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Great Comet McNaught ... and the International Space Station

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  • dfischer@astro.uni-bonn.de
    Remember the Skylab space station and how its crew got by far the best view of comet Kohoutek? Their visual drawings were published in a big Sky & Telescope
    Message 1 of 1 , Apr 24, 2011
      Remember the Skylab space station and how its crew got by far the best
      view of comet Kohoutek? Their visual drawings were published in a big Sky
      & Telescope article back then and actually contributed to science. Fast
      forward 30+ years to comet McNaught, growing very bright in late
      2006/early 2007, again close to the Sun. Now wouldn't it have been the
      *obvious* thing to ask the crew of the ISS to observe it and take
      photographs, especially when the dust trail grew so dramatically after
      perihelion when the comet's elongation was still small?

      Alas, McNaught had 'no press' outside of astronomy circles, a grave
      failure of the media system*) - and all attempts of mine to get the news
      into orbit failed; this was before you could just send a personal tweet up
      to a crewmember. But one might at least have hoped that *someone* at NASA
      or ROSKOSMOS had told them. However, it didn't happen - I've just been
      made aware of the report
      http://www.nasa.gov/mission_pages/station/expeditions/expedition15/journal_sunita_williams_8_prt.htm
      (with the fitting title "Taking Out the Trash") in which a crew member
      writes that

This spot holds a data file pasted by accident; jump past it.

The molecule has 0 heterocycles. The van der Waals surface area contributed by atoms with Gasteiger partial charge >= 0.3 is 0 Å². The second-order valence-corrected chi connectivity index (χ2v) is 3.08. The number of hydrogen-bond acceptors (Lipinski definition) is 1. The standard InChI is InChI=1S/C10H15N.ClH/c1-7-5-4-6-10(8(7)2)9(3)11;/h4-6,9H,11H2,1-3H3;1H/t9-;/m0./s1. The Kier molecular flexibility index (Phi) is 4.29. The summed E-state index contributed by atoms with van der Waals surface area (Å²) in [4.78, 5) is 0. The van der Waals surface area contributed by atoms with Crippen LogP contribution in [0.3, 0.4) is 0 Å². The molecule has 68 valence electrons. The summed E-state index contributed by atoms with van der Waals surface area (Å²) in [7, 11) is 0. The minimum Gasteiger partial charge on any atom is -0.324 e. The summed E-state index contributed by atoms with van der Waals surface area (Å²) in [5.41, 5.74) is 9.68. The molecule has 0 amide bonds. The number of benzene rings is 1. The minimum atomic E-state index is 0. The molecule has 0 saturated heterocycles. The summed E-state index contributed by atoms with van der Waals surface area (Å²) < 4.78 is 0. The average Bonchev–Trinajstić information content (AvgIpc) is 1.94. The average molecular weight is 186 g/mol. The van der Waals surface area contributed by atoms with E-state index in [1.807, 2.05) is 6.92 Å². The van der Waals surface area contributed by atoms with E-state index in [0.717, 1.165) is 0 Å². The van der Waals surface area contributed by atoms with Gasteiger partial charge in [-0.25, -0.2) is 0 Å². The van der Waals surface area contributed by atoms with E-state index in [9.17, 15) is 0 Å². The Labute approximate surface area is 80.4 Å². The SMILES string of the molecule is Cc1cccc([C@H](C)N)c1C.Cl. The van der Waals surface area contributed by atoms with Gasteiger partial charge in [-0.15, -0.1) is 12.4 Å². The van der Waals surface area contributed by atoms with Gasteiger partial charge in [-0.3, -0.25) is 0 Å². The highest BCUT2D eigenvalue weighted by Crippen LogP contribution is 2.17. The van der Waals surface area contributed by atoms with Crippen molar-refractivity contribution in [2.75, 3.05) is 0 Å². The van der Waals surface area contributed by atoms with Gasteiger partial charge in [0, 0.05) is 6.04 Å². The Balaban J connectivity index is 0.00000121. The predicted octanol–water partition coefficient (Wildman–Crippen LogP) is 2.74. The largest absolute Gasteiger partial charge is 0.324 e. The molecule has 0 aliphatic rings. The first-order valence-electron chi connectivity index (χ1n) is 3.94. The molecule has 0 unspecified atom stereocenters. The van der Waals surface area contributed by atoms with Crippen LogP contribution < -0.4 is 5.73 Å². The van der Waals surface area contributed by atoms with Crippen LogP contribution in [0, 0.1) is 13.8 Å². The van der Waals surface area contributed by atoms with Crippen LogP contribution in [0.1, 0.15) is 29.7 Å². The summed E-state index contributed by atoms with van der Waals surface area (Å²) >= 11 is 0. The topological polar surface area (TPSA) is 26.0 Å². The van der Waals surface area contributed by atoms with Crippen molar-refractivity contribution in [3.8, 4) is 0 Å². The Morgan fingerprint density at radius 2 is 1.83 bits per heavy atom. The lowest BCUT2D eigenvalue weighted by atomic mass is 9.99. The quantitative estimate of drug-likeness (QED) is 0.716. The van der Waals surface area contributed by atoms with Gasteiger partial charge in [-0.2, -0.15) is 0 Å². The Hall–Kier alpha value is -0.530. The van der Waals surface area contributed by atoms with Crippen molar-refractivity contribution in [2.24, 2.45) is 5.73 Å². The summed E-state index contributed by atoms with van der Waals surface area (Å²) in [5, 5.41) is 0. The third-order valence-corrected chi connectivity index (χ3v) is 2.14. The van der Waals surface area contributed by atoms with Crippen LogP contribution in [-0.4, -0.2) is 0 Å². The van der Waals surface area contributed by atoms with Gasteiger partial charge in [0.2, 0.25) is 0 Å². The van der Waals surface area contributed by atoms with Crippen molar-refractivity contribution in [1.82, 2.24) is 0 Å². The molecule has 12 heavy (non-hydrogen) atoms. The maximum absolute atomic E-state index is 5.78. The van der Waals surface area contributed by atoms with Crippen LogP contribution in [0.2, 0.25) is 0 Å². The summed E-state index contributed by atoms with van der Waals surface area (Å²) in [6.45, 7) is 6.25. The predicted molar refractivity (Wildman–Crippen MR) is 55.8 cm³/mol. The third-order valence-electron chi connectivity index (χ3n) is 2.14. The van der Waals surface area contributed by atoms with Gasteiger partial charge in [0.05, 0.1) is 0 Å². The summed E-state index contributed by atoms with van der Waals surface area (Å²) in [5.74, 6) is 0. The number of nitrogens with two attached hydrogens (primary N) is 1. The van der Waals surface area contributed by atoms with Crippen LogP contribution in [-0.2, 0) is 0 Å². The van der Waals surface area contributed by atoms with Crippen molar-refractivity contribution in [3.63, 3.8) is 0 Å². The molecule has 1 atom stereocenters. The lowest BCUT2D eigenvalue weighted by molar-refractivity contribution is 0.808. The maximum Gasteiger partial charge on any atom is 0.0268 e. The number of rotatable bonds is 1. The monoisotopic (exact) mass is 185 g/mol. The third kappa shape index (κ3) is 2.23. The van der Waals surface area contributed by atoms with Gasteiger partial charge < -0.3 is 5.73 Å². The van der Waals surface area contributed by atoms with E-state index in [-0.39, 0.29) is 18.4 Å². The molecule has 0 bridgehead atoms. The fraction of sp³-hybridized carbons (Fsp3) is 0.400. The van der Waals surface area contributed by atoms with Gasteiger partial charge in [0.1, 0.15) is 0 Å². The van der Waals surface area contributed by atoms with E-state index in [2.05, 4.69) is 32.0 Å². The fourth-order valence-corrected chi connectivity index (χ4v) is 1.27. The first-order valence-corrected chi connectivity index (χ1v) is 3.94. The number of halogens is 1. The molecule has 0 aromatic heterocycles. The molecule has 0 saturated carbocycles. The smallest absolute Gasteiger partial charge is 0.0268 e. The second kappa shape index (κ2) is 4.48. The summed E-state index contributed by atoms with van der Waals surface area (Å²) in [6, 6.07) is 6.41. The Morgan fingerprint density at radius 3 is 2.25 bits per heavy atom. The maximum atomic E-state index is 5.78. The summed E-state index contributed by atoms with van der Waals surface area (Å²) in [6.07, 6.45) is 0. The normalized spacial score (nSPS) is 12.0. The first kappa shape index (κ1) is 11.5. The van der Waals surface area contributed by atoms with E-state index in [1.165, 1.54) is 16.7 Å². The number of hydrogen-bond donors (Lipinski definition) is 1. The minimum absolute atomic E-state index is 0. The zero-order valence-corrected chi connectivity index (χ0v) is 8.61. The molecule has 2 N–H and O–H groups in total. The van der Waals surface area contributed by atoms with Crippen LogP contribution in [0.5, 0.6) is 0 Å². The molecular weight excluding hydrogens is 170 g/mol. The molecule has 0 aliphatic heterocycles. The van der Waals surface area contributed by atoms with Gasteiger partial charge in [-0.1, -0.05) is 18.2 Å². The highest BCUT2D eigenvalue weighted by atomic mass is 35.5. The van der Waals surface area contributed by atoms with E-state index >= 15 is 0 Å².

"we also have been seeing the McNaught Comet and it is bright! We, by
      chance, saw it one evening when we were checking out windows for the
      Progress undock/dock. LA and I were squished in the Soyuz, hanging upside
      down when there it was on the horizon. It was going away from us so it
      initially looked like an airplane light, but it was way too bright and way
      too high in the atmosphere. It also had contrails with it, like you see
      from the back of an airplane - in a swirled pattern. It was absolutely
      beautiful and hung in the dusk sky for quite some time!"

      The "by chance" here is just unbelievable! There we have these
      astro(!)nauts in a space station that cost us $100 billion to build and
      maintain, and they don't even know that the brightest and most spectacular
      in ages is in the sky and they are in perhaps the best spot on (or rather
      off) Earth to see and observe it. Now I don't know what the geometrical
      situation was at the time and how well they could e.g. shield the Sun with
      ISS components, but given the quality of sky photography from the station
      (Milky Way, aurora etc.) I am sure that some scientifically valuable
      images could have been obtained, augmenting what was possible from the
      ground. Plus these could have greatly impressed the public at large and
      aided NASA's image. Nothing of that happened - a scandal, if you ask me
      ...

      Daniel (still fuming :-)


      *)I reviewed these (non-)events in the conference proceedings paper
      http://www.communicatingastronomy.org/cap2007/proceedings/cap07026030.pdf
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